Jean Marais: Dream Lover
by Severine Benzimra
Jean Marais was a dream figure. An absolute hero. Americans had Kirk Douglas or Burt Lancaster, with whom to learn about history through westerns or peplums, we had a gay perfect blond male to learn about our history through swashbuckling adaptations from Alexandre Dumas or Théophile Gautier, classic theater plays by Racine, Corneille, Edmond Rostand or Victor Hugo.
Marais was une force qui va, a force that could quote Victor Hugo (Hernani). A force of nature who introduced generations of teenagers to the poetry, the ravishing quest of beauty and the incestuousness of Jean Cocteau. He became the ideal mature lover in the 50s. He incarnated the handsome, noble father, from whom young girls had to fly away to look for love, thanks to Jacques Demy.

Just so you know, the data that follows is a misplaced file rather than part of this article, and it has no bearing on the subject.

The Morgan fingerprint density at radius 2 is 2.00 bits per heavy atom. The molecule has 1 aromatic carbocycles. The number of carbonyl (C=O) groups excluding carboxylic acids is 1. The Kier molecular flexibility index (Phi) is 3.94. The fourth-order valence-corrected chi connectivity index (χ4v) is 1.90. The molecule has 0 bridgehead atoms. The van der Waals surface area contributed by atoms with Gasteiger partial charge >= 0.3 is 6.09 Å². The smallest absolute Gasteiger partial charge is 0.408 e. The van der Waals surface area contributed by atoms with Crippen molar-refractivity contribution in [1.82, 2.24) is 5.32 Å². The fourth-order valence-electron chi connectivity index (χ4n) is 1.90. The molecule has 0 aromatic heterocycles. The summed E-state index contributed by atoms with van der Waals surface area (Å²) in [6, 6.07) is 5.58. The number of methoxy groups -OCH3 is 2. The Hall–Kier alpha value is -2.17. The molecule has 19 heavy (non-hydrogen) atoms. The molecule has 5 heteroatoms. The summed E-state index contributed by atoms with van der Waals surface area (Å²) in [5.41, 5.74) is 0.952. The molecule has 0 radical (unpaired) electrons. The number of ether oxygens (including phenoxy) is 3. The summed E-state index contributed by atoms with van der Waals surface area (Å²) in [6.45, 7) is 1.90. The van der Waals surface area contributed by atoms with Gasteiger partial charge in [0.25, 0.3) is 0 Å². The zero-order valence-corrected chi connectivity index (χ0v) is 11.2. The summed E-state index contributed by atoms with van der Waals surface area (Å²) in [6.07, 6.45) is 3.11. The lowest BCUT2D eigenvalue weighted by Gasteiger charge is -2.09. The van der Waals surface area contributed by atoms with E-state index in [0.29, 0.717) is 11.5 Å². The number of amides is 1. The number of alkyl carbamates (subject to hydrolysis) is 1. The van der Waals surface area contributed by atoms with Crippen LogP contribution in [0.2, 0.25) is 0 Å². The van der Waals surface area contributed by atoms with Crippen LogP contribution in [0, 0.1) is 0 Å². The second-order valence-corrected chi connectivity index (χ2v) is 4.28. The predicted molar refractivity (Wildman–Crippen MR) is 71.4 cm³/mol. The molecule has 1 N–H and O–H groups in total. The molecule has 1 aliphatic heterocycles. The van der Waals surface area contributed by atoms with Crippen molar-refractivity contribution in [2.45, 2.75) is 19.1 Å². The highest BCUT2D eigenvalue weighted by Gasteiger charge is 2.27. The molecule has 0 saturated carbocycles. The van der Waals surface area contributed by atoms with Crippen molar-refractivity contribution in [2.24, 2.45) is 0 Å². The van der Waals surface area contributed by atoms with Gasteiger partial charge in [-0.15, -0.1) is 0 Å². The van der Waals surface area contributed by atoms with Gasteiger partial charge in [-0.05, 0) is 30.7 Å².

Every French person might well have his/her own inner image of Jean Marais. He could make fun of himself. He played an evil green-skinned Fantomas, but unfortunately refused the part of the killing monk in The name of the Rose, Jean-Jacques Annaud's film. He had many faces, man/god, ancient/modern, lover/brother/father, artist/muse, actor, sculptor, etc. The fragrance the male, created by Jean-Paul Gaultier, might well be an homage to Jean Marais. He played in about 90 movies; eight TV series, 30 plays: his beauty and energy never faded, unlike Alain Delon's, like Burt Lancaster's. Like Lancaster, he played for Luchino Visconti. Lets be honest: impossible to imagine him as Il Gattopardo, Burt Lancaster imposed himself on Vischotni for that film, as well as in Gruppo di Famiglia in un interno and so did Dirk Bogarde in Death in Venice, though the role of Gustav von Aschenbach was firstly proposed to Jean Marais.
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